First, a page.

Nip/Tuck’s central problem for many years has been its lack of consistency. If you are also a fan of or have seen Ryan Murphy’s latest endeavor, Glee, the inconsistency isn’t contained to McNamara/Troy. I personally enjoy Glee, but it is a show with a wobbly start. With Nip/Tuck, Murphy created a show filled with black humor, soapy drama, and a realistic-yet-glossy look at plastic surgery. At its height, Nip/Tuck was a must-see show, but in its final seasons it has lost any hint of integrity. The stories are still as absurd as ever, but the show is suffering from plot overload. It’s as if there’s no filter in the writer’s room. Instead of editing down the number of sub-plots, they find ways to wrap them up quickly to make room for more. The mantra “quality over quantity” means nothing to them. Some episodes are entertaining and recall earlier Nip/Tuck years, but I can’t say that I found an episode that worked in its entirety. Almost every episode has about twenty minutes or so of good storytelling, immediately followed by twenty minutes of bland, boring plot. It’s as if the characters are chugging along at a decent pace and suddenly become mired in quicksand.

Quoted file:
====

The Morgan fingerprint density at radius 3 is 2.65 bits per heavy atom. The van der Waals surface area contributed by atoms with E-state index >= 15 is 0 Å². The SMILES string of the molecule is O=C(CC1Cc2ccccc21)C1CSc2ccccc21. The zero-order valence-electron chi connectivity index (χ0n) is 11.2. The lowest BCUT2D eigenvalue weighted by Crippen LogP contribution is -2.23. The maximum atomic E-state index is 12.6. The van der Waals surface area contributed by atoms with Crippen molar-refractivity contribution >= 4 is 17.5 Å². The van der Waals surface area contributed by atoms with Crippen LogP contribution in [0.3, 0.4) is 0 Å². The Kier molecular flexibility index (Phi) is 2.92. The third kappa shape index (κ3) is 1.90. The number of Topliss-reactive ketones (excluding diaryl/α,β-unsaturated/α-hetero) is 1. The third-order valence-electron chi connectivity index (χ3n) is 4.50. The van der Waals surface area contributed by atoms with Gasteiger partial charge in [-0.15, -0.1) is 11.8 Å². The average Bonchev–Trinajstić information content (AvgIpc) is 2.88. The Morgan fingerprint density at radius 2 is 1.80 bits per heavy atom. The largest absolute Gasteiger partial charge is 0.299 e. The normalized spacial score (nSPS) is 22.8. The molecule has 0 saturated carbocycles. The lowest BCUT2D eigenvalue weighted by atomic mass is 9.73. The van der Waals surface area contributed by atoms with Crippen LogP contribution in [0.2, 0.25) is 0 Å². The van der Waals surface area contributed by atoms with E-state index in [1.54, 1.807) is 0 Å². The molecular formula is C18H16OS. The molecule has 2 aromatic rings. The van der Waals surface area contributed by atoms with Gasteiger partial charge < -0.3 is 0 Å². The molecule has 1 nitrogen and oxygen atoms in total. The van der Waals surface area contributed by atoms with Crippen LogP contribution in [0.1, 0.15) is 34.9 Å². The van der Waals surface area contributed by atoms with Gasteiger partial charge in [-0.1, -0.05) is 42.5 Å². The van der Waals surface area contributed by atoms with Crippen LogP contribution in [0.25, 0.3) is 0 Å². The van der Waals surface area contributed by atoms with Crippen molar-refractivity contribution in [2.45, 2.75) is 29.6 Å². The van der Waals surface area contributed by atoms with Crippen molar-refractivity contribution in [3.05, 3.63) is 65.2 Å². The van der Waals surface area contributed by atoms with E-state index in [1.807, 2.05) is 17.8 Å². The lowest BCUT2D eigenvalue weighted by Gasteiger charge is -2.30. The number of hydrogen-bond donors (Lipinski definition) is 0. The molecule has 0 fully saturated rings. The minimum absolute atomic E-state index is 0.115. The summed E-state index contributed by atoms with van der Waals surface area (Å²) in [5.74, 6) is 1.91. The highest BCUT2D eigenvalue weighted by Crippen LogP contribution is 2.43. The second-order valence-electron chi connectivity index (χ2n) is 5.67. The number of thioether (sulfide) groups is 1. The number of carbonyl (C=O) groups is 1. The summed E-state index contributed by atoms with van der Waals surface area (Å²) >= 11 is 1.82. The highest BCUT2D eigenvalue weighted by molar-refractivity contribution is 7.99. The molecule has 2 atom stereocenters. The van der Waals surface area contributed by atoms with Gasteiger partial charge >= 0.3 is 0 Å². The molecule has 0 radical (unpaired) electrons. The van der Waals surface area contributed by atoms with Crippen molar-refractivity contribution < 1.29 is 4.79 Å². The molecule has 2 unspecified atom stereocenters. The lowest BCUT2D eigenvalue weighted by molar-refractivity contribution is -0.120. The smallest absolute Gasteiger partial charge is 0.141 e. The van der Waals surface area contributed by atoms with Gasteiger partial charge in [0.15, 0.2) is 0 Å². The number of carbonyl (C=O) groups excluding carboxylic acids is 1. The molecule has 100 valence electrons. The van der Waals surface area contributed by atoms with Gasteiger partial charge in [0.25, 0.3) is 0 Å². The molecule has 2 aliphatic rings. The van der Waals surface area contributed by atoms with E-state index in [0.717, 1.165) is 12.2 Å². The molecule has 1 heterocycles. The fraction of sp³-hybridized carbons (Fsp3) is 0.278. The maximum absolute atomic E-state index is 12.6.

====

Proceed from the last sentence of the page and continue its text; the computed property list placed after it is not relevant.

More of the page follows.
AC Slater: Penis cast remover.


While it was nice to finally wrap up six years of Nip/Tuck and see character arcs completed while revisiting some old faces and meeting new ones (the return of Famke Janssen was appreciated, as well as guest appearances by Melanie Griffith and Melonie Diaz), this final season felt as empty and soulless as the Beverly Hills skanks sitting on the operating table of McNamara/Troy. The final moments in particular do no service to longtime fans. Matt got more screen time in those final farewell moments than Christian and Sean. Matt should have been killed off this season, at the very least. I’ve been begging for the death of his grating, whiny, moronic character for years, and yet he gets more screen time than most of his co-stars.

Bottom line: if you’re a longtime fan of the show and have been putting off watching the final season as I have but feel some sort of responsibility to finish something you started, go ahead and give it a go. It’s not awful, but it’s nowhere near as thrilling as the first few seasons.




The Package

Another disappointment. After six seasons, all we get is a twenty minute featurette on the psychology of plastic surgery. Plastic surgeons and psychiatrists discuss why people get plastic surgery over clips from the show. I could see this extra on earlier season sets, but not the sixth and final season. They should have included a look back with the cast, special commentary on the final episode, et al.




This isn’t just a clever metaphor. They’re finally learning about their childhood.



5.0 out of 10